Jan 292011
 

I just finished a late night recording session with Lou Reed that went really well. We did a cover of an old song for a tribute record and great musicians accompanied him. Now I’m walking home in the snow from the studio and I’m thinking: say what you want, complain about the puddles and the slow traffic, but I love NYC covered in snow: makes the city look even more special and unique, even more so at night.
A few nights ago when the snow was coming down heavy I was standing at a light looking at musicians carrying their instrumental through a blizzard going to or coming from a gig which probably didn’t pay much… Now that’s priceless passion and love for music!

Check out a few shots…

Nov 112010
 

Milan was a total blast!
Although it ain’t easy to mix 12 bands in one evening and deal with 11 stage changes and 60 channels of continuously changing audio with dynamics that range from classical strings solos to seven piece metal bands, but such is the incredible variety of Zorn’s body of work and honestly it is right up my alley. I love his music and all the variety so much that doing a show like this goes by very quickly and I enjoy every minute of it really!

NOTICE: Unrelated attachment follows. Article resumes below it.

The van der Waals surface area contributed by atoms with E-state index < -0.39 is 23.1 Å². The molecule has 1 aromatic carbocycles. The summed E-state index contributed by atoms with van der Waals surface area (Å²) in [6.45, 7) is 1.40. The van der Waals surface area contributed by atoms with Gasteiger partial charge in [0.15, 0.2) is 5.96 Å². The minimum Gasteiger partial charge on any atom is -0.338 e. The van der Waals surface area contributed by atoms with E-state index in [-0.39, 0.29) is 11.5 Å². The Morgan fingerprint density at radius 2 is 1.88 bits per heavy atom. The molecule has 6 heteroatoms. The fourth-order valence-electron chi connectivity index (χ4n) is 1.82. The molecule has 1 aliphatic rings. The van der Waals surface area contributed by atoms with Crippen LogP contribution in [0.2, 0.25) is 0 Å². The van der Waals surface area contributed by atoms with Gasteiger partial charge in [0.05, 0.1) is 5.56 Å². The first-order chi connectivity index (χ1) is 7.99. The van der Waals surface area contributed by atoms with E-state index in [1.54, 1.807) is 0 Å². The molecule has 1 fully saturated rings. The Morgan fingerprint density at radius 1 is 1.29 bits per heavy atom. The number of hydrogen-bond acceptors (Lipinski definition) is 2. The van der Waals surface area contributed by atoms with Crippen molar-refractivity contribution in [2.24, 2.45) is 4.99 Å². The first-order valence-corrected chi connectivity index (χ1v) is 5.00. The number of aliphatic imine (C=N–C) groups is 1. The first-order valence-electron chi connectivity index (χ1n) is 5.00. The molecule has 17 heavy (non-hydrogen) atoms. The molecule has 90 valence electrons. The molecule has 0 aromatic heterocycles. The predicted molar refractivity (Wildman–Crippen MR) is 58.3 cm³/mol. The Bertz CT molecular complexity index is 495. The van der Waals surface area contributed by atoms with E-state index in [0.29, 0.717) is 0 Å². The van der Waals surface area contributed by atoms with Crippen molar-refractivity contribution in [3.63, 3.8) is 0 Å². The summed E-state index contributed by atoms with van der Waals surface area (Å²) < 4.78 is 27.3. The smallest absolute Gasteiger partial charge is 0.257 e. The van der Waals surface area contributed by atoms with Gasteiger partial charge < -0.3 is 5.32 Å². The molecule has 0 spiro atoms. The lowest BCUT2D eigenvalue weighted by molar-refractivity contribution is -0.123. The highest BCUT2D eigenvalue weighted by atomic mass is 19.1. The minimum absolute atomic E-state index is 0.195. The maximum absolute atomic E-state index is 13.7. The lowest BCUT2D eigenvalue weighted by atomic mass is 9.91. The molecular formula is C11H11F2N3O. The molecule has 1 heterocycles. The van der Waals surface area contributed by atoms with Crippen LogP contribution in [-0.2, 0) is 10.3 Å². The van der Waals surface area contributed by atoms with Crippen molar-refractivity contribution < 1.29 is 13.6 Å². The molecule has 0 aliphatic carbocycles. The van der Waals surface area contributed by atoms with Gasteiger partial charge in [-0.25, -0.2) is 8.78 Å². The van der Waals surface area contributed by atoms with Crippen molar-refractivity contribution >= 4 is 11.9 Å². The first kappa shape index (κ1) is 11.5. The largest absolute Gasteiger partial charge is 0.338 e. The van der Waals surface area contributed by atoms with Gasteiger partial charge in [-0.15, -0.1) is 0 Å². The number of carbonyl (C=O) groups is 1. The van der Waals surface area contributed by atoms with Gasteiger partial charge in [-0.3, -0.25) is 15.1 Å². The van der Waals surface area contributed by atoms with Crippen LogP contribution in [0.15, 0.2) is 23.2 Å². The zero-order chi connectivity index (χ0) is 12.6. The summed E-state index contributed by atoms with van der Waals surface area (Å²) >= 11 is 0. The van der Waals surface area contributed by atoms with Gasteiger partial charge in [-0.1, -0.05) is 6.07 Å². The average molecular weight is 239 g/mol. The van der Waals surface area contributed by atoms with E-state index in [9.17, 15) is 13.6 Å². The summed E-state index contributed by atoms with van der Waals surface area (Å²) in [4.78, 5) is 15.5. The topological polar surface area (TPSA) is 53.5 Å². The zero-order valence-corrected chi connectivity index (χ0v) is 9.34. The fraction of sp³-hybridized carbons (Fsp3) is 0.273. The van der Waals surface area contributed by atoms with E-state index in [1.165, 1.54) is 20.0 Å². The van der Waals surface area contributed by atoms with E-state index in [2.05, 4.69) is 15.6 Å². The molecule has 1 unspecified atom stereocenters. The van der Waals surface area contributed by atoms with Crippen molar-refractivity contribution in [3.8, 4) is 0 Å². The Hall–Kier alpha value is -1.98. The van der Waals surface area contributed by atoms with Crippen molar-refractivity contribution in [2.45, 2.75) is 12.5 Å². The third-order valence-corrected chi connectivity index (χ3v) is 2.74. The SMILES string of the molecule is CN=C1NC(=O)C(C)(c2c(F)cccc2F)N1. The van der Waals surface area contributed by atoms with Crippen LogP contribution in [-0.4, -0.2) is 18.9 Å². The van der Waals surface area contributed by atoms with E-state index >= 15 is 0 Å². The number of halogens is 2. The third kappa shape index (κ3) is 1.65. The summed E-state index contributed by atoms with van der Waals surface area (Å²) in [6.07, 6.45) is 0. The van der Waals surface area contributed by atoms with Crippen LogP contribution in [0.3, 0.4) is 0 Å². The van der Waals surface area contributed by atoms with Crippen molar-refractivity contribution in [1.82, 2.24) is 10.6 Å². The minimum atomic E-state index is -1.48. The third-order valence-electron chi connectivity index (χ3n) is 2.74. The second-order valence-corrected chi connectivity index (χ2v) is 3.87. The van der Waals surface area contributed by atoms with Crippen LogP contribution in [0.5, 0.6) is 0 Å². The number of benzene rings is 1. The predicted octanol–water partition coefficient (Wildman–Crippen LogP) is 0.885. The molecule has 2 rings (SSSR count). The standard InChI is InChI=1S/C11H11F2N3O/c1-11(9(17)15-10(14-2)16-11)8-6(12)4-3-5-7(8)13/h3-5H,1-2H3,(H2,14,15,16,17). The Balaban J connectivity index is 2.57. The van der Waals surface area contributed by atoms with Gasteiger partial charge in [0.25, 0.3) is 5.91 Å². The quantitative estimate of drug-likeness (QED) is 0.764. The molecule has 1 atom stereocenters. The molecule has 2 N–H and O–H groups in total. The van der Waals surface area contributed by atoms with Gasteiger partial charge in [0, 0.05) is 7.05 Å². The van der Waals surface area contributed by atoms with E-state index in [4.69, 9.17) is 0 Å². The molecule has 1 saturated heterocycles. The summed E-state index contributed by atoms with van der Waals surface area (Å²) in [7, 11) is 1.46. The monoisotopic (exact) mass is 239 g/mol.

Can’t wait for the next one.
Here’s two pics of the stage at its least mic-busy and least people-crowded moment.

Oct 222010
 

…and I’m not talking about that hail that came down in Brooklyn a week or two ago… I’m talking about work! Studio life is such that sometimes you have a week with no sessions and then there are weeks like this one where EVERYONE wants to record!!! What is it about the third week of October??? I had to turn down SO MUCH work this week, I hate turning down work! This week I’ve worked with 6 different clients, sometimes two in a day! Crazy.